7
$\begingroup$

I am familiar with the term of random graphs, such as $G(n,p)$- a distribution over simple undirected graphs with $n$ vertices, where each edge appears in a graph w.p. $p$. That is, each graph $G=(V,E)$, gets a probability of $p^{|E|}\cdot (1-p)^{{{{|V|}\choose{2}}} - |E|}$. In particular, $G(n, \frac{1}{2})$ is the uniform distribution over simple undirected graphs of size $n$.

Now, given a finite alphabet $\Sigma$ and a natural number $n$. Do we have a random process that generates a deterministic automaton $A$ with:

  • $A$ has $n$ reachable states.
  • $A$ is defined over $\Sigma$.
  • $A$ has the same probability as any other deterministic automaton of size $n$ over $\Sigma$.

In words, do we have a way to generate a uniform distribution $D(\Sigma, n,\frac{1}{2})$ over deterministic automata?

I would be happy if you can direct me to a relevant reference.

$\endgroup$
4
$\begingroup$

The question is a bit ill-posed, since you did not specify that equivalent automata should be counted as a single object. Without that restriction (or the reachability one), the set of all $n$-state DFAs over a binary alphabet and with starting state $s=1$ has exactly $n^{2n}2^n$ elements, and it is trivial to sample from this set uniformly, as indicated in the link in my comment, https://dl.acm.org/citation.cfm?id=3064434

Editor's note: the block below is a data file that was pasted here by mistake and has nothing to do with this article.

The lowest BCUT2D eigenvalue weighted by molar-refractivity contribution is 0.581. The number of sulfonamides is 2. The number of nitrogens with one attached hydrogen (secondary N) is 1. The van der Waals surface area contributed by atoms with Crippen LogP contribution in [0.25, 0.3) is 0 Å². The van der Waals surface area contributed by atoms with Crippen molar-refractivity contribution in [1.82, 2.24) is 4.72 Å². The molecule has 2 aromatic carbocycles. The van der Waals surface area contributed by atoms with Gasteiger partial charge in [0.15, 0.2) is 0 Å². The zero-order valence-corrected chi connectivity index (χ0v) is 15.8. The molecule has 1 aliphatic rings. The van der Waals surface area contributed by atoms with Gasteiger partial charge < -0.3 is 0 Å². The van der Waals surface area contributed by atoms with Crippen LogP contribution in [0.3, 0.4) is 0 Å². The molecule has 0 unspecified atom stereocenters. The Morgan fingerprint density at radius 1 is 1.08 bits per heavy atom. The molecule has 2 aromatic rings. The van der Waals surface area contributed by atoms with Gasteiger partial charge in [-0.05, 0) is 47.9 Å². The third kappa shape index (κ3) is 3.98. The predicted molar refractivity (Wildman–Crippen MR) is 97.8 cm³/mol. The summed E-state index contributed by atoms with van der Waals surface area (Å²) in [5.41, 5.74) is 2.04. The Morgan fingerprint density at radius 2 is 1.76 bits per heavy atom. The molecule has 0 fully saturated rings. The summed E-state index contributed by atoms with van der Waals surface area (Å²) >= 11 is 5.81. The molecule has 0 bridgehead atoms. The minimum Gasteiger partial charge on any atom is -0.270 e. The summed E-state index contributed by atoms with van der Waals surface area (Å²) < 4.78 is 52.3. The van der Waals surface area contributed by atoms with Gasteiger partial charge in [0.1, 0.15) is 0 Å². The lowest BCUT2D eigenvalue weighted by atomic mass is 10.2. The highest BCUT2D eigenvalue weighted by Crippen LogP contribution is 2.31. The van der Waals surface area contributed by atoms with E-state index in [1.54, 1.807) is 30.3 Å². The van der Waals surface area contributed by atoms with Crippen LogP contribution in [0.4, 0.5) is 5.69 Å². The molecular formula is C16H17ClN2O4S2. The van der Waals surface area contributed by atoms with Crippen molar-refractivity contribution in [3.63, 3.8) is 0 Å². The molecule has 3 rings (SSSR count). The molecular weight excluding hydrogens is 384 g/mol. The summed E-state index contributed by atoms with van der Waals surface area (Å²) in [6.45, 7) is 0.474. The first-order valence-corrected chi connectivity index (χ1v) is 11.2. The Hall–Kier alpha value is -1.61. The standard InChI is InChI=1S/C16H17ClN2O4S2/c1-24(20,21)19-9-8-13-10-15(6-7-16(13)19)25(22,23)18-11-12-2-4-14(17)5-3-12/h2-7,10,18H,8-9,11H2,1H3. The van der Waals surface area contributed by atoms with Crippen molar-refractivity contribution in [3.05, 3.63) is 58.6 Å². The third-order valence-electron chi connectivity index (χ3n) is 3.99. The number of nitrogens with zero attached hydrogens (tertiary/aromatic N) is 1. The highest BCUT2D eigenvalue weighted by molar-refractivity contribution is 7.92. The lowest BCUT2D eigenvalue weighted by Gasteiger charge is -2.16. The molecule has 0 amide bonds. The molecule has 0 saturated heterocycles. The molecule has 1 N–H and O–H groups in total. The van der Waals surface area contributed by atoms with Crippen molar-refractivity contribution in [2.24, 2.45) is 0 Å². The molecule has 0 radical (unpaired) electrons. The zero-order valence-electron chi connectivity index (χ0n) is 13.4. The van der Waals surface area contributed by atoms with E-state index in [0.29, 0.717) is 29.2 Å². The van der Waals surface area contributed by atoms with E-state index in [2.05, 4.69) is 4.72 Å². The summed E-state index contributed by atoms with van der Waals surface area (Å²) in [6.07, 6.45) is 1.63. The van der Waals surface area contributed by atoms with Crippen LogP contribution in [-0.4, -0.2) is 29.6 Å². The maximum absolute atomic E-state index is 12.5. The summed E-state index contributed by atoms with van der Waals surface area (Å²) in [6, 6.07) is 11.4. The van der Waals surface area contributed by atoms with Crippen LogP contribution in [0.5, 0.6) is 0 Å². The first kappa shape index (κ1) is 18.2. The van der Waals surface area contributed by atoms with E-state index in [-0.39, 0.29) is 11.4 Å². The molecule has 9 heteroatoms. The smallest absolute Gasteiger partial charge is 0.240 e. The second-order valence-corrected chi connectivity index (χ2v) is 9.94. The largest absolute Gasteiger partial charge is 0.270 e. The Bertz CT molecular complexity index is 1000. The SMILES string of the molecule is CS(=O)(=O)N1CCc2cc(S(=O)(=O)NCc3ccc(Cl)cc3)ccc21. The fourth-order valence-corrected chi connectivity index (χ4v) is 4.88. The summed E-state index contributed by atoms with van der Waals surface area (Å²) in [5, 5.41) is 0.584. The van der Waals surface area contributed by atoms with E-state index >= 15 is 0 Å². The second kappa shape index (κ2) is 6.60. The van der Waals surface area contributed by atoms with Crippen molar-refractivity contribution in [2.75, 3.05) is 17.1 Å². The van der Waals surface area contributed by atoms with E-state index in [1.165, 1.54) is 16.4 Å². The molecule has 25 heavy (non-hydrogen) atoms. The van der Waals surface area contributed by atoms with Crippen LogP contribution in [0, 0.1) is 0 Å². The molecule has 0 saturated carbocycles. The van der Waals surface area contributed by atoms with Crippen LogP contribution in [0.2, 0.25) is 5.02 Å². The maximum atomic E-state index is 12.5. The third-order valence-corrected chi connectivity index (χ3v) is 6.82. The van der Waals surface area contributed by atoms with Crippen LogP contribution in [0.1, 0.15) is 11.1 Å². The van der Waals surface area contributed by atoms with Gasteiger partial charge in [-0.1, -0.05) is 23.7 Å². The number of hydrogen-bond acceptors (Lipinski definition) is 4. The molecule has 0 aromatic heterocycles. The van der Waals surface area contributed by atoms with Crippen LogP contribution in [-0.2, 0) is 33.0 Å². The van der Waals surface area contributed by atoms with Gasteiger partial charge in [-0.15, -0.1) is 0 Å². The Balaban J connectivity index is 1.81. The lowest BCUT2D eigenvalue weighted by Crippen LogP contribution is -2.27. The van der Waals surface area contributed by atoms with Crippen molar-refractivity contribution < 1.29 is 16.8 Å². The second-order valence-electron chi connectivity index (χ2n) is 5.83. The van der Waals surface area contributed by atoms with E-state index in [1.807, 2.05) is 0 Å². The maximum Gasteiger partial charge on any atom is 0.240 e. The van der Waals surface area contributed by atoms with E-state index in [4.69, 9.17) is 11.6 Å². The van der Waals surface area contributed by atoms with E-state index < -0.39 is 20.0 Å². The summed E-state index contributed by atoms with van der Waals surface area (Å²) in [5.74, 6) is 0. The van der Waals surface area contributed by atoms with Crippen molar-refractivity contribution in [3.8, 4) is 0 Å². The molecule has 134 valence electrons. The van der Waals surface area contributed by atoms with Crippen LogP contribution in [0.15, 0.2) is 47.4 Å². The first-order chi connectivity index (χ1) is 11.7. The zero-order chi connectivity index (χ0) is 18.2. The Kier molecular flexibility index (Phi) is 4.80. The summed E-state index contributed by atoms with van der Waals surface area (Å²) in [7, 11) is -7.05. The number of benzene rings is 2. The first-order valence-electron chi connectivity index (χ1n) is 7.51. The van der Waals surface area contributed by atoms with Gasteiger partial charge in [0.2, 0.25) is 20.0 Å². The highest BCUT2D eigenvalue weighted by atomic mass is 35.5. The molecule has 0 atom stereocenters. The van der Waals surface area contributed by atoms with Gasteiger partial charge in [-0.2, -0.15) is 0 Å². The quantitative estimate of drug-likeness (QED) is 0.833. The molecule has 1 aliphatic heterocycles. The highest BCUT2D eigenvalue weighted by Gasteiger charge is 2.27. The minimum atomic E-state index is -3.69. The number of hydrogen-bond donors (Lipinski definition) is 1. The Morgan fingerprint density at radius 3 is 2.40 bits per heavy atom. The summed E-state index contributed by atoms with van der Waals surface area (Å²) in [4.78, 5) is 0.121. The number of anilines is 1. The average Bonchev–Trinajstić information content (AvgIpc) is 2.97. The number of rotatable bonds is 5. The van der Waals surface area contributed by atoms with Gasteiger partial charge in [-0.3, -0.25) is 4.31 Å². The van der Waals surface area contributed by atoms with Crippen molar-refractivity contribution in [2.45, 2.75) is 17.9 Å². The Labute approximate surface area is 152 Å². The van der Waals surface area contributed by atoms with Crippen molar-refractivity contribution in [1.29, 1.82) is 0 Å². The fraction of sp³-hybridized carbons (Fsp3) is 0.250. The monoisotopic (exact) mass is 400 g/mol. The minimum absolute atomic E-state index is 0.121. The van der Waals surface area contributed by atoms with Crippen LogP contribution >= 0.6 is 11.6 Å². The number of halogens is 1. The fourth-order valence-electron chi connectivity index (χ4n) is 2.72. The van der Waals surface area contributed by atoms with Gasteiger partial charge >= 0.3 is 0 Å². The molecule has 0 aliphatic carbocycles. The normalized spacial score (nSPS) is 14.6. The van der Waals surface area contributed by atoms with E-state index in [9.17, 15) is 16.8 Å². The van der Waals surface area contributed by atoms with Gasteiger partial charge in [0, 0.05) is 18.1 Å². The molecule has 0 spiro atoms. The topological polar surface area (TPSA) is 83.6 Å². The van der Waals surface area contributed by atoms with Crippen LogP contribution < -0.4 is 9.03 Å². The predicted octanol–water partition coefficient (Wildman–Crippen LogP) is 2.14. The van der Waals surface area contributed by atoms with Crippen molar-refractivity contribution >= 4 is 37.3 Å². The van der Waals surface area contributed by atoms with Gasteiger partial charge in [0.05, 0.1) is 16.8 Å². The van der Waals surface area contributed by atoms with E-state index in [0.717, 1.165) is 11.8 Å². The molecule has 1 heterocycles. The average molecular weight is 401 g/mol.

Now the linked paper gives sharp bounds on the expected size of the minimal equivalent DFA, when the original one is drawn from the naive uniform distribution. For binary alphabets, this quantity is concentrated about $0.7968n$. That suggests that if you naively sample DFAs on $n/0.7968$ states and then minimize them, you'll get automata with roughly $n$ reachable states. Of course, no claim is being made about this sampling procedure being uniform. See, however, references in the linked paper -- especially https://dl.acm.org/citation.cfm?id=782472 and http://www.sciencedirect.com/science/article/pii/S0304397507002861?via%3Dihub -- the latter seems most relevant to your question.

$\endgroup$

Your Answer

By clicking “Post Your Answer”, you agree to our terms of service, privacy policy and cookie policy

Not the answer you're looking for? Browse other questions tagged or ask your own question.